|System: Wii||Review Rating Legend|
|Dev: Nintendo||1.0 - 1.9 = Avoid||4.0 - 4.4 = Great|
|Pub: Nintendo||2.0 - 2.4 = Poor||4.5 - 4.9 = Must Buy|
|Release: Nov. 16, 2008||2.5 - 2.9 = Average||5.0 = The Best|
|Players: 1 (4 Online)||3.0 - 3.4 = Fair|
|ESRB Rating: Everyone||3.5 - 3.9 = Good|
There's also the Marquee Theater. Here you'll attend Mr. Shrunk's show and learn to express emotions! However, you can only store up to four animated expressions, so once you have four of them, don't be fooled and pay the extra ticket until you're ready for a change! The game's most sketchy character, Redd, also has his own city headquarters, but you can't get into his shop until you're invited by a neighbor.
Other nice additions within the city are the Happy Room Academy, run by good ol' Lyle, where the best room that fits the monthly theme will be shown, and the Auction House, a great interactive experience for those who are into buying and selling things. You can put one object up for auction in each auction period (lasts two days), as well as bid for items that are being showcased. You can't bid more than once though, so hopefully you'll offer a fair price. I can see how the Auction House could become full of unaffordable items, as players are allowed to set a reserve price. Hopefully Nintendo will have it all figured out so this doesn't happen too often, but we'll have to wait and see.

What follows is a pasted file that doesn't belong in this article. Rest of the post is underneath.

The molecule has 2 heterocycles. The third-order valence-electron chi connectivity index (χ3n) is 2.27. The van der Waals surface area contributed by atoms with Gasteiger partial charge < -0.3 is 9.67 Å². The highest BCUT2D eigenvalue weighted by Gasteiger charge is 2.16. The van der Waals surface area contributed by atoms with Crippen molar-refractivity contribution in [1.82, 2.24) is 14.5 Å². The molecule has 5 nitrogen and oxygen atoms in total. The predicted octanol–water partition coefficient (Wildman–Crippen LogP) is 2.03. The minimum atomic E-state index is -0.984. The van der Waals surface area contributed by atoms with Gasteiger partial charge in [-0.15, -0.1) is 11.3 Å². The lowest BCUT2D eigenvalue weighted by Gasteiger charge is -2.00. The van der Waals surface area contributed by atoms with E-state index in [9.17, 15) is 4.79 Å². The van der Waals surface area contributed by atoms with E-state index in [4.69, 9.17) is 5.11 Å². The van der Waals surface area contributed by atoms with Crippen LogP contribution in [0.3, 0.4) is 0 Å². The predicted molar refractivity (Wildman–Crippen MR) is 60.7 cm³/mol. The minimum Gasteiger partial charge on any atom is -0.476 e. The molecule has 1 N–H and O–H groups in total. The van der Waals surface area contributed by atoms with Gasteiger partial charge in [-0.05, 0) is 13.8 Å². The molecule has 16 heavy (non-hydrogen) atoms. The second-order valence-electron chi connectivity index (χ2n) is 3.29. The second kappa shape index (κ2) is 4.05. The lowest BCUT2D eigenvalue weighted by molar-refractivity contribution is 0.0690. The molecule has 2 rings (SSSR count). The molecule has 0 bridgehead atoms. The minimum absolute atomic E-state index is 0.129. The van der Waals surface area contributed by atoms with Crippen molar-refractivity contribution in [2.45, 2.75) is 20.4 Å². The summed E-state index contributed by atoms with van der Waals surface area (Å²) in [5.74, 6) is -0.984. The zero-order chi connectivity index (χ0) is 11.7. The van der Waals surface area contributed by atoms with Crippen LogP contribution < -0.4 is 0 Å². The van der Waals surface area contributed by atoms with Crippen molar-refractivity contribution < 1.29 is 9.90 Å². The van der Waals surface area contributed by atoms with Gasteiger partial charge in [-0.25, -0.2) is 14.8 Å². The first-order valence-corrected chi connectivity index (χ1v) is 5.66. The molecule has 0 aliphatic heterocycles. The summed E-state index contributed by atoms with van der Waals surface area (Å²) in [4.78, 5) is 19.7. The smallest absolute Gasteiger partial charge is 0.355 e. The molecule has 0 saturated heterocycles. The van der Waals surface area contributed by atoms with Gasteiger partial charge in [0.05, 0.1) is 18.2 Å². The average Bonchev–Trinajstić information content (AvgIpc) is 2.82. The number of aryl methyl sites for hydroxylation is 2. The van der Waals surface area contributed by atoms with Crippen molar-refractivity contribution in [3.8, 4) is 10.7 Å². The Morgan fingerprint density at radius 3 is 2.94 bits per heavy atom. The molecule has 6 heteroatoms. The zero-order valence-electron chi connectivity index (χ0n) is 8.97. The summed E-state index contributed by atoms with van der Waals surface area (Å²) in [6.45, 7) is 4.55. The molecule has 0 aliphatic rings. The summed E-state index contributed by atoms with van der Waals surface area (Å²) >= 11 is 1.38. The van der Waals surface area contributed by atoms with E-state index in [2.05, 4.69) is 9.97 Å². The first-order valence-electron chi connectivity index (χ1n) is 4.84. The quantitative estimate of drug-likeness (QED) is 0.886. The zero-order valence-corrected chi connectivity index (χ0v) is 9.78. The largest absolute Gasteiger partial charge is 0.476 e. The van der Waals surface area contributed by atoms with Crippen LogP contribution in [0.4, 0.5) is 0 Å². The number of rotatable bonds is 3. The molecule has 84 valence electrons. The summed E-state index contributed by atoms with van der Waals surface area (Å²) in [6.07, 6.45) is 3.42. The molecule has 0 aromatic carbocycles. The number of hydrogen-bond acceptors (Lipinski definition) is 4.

Another interesting feature is the ability to create as many designs as you want for free, although you can only store eight of them within your inventory. Luckily, you can go visit the Able Sisters and have them keep your designs in the storage room. It's a great advantage, since you won't have to give up your carefully designed patterns! You can also create "Pro" designs at their shop (for a fee), being able to design front, back, and sleeves, instead of just a repeating pattern.